Types of Vascular Disease of the Feet
There are many types of vascular diseases that can occur in the legs – below are some of the common ones that can be treated at the Center for Vascular Medicine and the cause of the disease. You can generalize these diseases as failures to transport blood to or from key areas of the body. It is best to treat these diseases as early as possible to avoid future complications.
- Peripheral Artery Disease (PAD). PAD is caused by a chronic narrowing or blockage in the arteries and can lead to several problems, including cramps, pain, sores, skin-color changes and ulcers. In the most severe cases, called critical limb ischemia (CLI), amputation may be needed.
- Pelvic Congestion Syndrome (PCS). PCS is caused by the pooling of blood in your pelvis due to insufficient outflow. This typically leads to symptoms in the pelvis but can exacerbate symptoms in your lower extremities as well.
- May-Thurner Syndome (MTS). MTS is defined by compression of the left common iliac vein by the right common iliac artery. This compression narrows the left common iliac vein and reduces the amount of blood that can be circulated out of your legs.
- Chronic Venous Insufficiency (CVI). CVI is commonly caused by the failure or degradation of the valves in your veins. Some common symptoms of CVI include varicose veins and spider veins.
- Deep Vein Thrombosis (DVT). DVT occurs when a blood clot develops deep in a vein. This can be life threatening if part of or the whole clot dislodges and travels to the lung. This is called a pulmonary embolism and you should seek urgent medical attention.
- Post-Thrombotic Syndrome (PTS). PTS typically occurs as a result of a DVT or other trauma that causes damage to the valves in your veins. When your valves are damaged, blood pools because it is less efficiently circulated out of your legs.
Arterial Versus Venous Vascular Disease
Vascular diseases involve damage to the blood vessels in your feet. The damage reduces blood circulation, and this lowers healing capabilities and general foot health.
Your vascular system is responsible for ensuring the proper transport of oxygen, and other nutrients to all parts of your body. This system is typically broken down into two main groups:
- Arteries carry oxygenated blood away from your heart.
- Veins carry this blood back to the heart so it can be recirculated.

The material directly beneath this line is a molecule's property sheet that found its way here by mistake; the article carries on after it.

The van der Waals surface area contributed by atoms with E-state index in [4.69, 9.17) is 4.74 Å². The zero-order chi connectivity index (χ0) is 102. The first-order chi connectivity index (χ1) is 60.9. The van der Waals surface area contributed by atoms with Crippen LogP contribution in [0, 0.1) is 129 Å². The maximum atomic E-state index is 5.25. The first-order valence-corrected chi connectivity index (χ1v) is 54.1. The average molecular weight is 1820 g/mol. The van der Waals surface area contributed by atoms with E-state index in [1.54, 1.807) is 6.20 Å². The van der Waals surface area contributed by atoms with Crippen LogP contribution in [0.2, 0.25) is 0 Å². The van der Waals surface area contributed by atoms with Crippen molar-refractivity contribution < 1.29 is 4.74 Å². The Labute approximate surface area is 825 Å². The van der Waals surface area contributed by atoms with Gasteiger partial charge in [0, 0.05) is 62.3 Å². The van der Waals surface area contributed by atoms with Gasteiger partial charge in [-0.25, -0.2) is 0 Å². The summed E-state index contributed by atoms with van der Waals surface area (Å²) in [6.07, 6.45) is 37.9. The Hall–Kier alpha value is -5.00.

Along with a comprehensive physical exam the healthcare providers also look at risk factors as well including:
- Arterial risk factors - smoking, diabetes, high blood pressure, high cholesterol. A patient smoking with diabetes is 8 times more likely to have an arterial disease.
- Venous risk factors - Obesity, genetics, multiple pregnancies.
Signs & Symptoms of Vascular Disease
There are many diseases that can affect this system and, while most are not immediately life-threatening, you should seek medical advice if you have any of the pertinent symptoms because these symptoms can quickly get worse. Particularly in the legs, some common symptoms include:
- Arterial symptoms - These are symptoms that show the patient may have an arterial issue. Coldness in feet, numbness in legs and feel, tingling of legs and feet, tingling when walking.
- Venous symptoms - These are symptoms that show the patient may have a venous issue. Restless feet, restless legs and feet at night, visible varicose veins, leg swelling, feet swelling, and leg pain during exertion.
Symptoms of potential vascular disease in the feet include:
- Pain when walking or exercising.
- Pain when resting across the top of the foot and toes. If you elevate your feet, the problem gets worse.
- Ulcers and possibly gangrene.
- Pale feet when elevated.
- Discolored feet.
- Feet swelling
- Difficulty in moving toes and flexing feet.
- Low or no pulse in the foot.
- Sensations of numbness or tingling.
Peripheral vascular disease or peripheral artery disease develops slowly, but if left untreated, increases in severity, and diminishes your quality of life.
Your lifestyle choices impact the health of your vascular system. The significant risk factors are:
- High blood pressure.
- High cholesterol
The first approach to preventing or reducing the impact of vascular disease in your feet is to minimize your risk factors by:
- Quitting smoking
- Manage your diabetes and look after your feet.
- Medication to reduce your high blood pressure.
- Medication and change in diet to reduce cholesterol.
- Losing weight, reducing alcohol consumption, and exercising to counter the effects of aging.
Complications of Vascular Disease in Feet
It's not just your feet that suffer from the process that causes peripheral vascular disease - the feet are indicators of what is going on in the rest of your body. The consequences of clogged and blocked arteries and veins are life threatening.
Vascular disease of the foot means you are more likely to develop or have:
- Cardiovascular disease
- Critical limb ischemia.
There is no cure for vascular disease in the feet, and all treatment options aim to reduce the impact of your symptoms to try to avoid developing complications resulting in a heart attack, stroke, or potential limb amputation.
The treatment options include one or more of the following:
- Lifestyle changes
The newer treatment options include atherectomy, stenting, angioplasty and venoplasty.